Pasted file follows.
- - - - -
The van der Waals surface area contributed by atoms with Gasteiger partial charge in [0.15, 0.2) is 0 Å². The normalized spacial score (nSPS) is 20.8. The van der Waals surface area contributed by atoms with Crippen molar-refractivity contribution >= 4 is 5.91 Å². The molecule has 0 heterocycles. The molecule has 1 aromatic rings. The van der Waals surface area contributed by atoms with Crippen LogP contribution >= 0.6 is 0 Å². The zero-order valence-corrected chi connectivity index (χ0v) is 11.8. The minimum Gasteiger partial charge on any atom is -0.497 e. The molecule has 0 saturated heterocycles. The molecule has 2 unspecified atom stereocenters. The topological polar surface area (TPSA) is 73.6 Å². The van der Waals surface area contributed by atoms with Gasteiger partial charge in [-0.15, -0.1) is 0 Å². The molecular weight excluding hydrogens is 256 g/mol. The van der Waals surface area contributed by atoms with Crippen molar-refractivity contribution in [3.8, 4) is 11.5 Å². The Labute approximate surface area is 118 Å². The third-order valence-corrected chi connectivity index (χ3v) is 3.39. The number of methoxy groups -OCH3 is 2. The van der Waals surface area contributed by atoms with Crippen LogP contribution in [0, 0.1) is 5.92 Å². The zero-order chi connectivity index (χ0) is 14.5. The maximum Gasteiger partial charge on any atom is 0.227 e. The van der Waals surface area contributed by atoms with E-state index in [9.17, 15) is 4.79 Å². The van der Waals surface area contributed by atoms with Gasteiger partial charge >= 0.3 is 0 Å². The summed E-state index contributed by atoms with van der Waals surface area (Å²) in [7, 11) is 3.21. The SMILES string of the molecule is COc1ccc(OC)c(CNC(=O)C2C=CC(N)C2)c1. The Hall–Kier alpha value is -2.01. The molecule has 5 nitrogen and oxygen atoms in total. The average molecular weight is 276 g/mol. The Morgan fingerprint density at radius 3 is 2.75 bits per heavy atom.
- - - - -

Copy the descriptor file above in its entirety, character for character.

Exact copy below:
The van der Waals surface area contributed by atoms with Gasteiger partial charge in [0.15, 0.2) is 0 Å². The normalized spacial score (nSPS) is 20.8. The van der Waals surface area contributed by atoms with Crippen molar-refractivity contribution >= 4 is 5.91 Å². The molecule has 0 heterocycles. The molecule has 1 aromatic rings. The van der Waals surface area contributed by atoms with Crippen LogP contribution >= 0.6 is 0 Å². The zero-order valence-corrected chi connectivity index (χ0v) is 11.8. The minimum Gasteiger partial charge on any atom is -0.497 e. The molecule has 0 saturated heterocycles. The molecule has 2 unspecified atom stereocenters. The topological polar surface area (TPSA) is 73.6 Å². The van der Waals surface area contributed by atoms with Gasteiger partial charge in [-0.15, -0.1) is 0 Å². The molecular weight excluding hydrogens is 256 g/mol. The van der Waals surface area contributed by atoms with Crippen molar-refractivity contribution in [3.8, 4) is 11.5 Å². The Labute approximate surface area is 118 Å². The third-order valence-corrected chi connectivity index (χ3v) is 3.39. The number of methoxy groups -OCH3 is 2. The van der Waals surface area contributed by atoms with Crippen LogP contribution in [0, 0.1) is 5.92 Å². The zero-order chi connectivity index (χ0) is 14.5. The maximum Gasteiger partial charge on any atom is 0.227 e. The van der Waals surface area contributed by atoms with E-state index in [9.17, 15) is 4.79 Å². The van der Waals surface area contributed by atoms with Gasteiger partial charge >= 0.3 is 0 Å². The summed E-state index contributed by atoms with van der Waals surface area (Å²) in [7, 11) is 3.21. The SMILES string of the molecule is COc1ccc(OC)c(CNC(=O)C2C=CC(N)C2)c1. The Hall–Kier alpha value is -2.01. The molecule has 5 nitrogen and oxygen atoms in total. The average molecular weight is 276 g/mol. The Morgan fingerprint density at radius 3 is 2.75 bits per heavy atom.